Nearly 15 years ago, in the summer of 2003, somebody nicked a laptop belonging to US playwright and screenwriter Tarell Alvin McCraney, then a 22-year-old who’d just finished his undergrad degree.
‘It got stolen for two days and I panicked,’ he says. ‘Someone took it, and by the grace of God someone found that person and brought it back.’
His gratitude is understandable, because the laptop contained un-backed-up drafts of two works that would change his life.
One was an embryonic screenplay, then called ‘In Moonlight, Black Boys Look Blue’. In 2016,
a reworked version was made into a film, simply entitled ‘Moonlight’, which would go on to win the 2017 Academy Award for Best Picture.
The other was a play called ‘Caught’. In 2007, this audacious drama about two dysfunctional Louisiana brothers, one fresh out of prison, premiered, first in New York and then at the Young Vic under its new name, ‘The Brothers Size’. It was McCraney’s debut play and the making of him. Indeed, the Liberty City, Florida native went down such a storm in the UK that he soon became an associate artist of the RSC, and would still be living here to this day if he’d got his way: ‘I just couldn’t get the visa,’ he sighs.
‘I had a lot of time and no money and I was deeply depressed’
A decade on from Bijan Sheibani’s production in the Young Vic’s Maria studio, a post-‘Moonlight’ McCraney found himself wanting to reconnect with his debut – a drama about family, mythology and the American prison system’s effect on black men, incorporating elements of Yoruba ritual and mythology drawn from McCraney’s West African heritage.
Revisiting ‘In Moonlight…’ gave him an even bigger success, but also finally led to him dealing with a lot of the emotional baggage relating to his late mother that the old text had represented. Astonishingly, he wrote both of them at the same time.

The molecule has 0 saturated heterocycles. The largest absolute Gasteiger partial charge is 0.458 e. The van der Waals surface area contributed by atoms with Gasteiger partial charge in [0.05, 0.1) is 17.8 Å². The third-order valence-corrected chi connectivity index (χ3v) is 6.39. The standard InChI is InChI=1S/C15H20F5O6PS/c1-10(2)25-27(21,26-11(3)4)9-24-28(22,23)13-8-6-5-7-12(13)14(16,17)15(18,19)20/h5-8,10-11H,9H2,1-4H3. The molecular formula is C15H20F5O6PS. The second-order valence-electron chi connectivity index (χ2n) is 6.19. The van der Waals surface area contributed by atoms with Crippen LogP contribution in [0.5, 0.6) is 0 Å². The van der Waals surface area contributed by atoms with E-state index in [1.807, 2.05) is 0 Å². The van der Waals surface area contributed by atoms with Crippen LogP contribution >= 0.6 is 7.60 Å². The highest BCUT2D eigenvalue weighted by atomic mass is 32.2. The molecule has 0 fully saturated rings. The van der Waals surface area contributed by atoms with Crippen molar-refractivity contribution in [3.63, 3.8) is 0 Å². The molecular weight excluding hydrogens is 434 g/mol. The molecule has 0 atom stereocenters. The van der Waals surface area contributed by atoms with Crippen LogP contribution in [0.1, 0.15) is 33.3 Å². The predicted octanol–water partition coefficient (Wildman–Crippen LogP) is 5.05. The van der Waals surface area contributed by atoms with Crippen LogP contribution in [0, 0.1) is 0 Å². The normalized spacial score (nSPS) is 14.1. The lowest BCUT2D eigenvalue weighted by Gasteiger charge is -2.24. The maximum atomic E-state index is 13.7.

‘My mother had passed away that July,’ he reflects. ‘I had a lot of time and no money and I was deeply depressed. I was struggling through a kind of... process, but I had also been accepted by the Yale School of Drama and I thought I should probably have a couple of things in my pocket to work on. So I started “The Brothers Size” and started journaling “In Moonlight…”, which just came from talking about a lot of dreams, which is why you’ll see both pieces are dream-heavy.’
The erudite McCraney was in no way born into privilege: as detailed in ‘Moonlight’, he grew up gay on a tough housing project, his mother a crack cocaine addict. He also has two brothers, who have had troubles with the law (one went to prison for a spell). There are some similarities to ‘The Brothers Size’, but its success didn’t strain any relationships: the family consensus is that Ogun and Oshoosi – the play’s sibling protagonists – are facets of McCraney, not portraits of his own brothers.
‘I was having a lot of dreams and nightmares to do with early memories I had of my mother and her addiction,’ he says of the period. ‘The kind of guilt of growing up and being so far from home when she was dying rather than, you know, being very close to her. And then there was a part of me that felt like I wasn’t protecting my brothers, I wasn’t being the head of the family while they were living in the Deep South and dealing with the law. And all of these things came out at the same time.’
For the play’s decade anniversary, Sheibani again directs a production that has graduated to the Young Vic’s main house. It’s a victory lap of sorts, a former cult playwright returning to the theatre that helped make him a star. But he hopes it’ll fire him up for his next project.
‘You know sometimes when you have a great conversation with someone and then suddenly you’re cut off in a good place?’ he says. ‘This feels like finding that moment when you left off and talking about that thing you never got a chance to. It’s gonna be good.’
‘The Brothers Size’ is at the Young Vic until Feb 14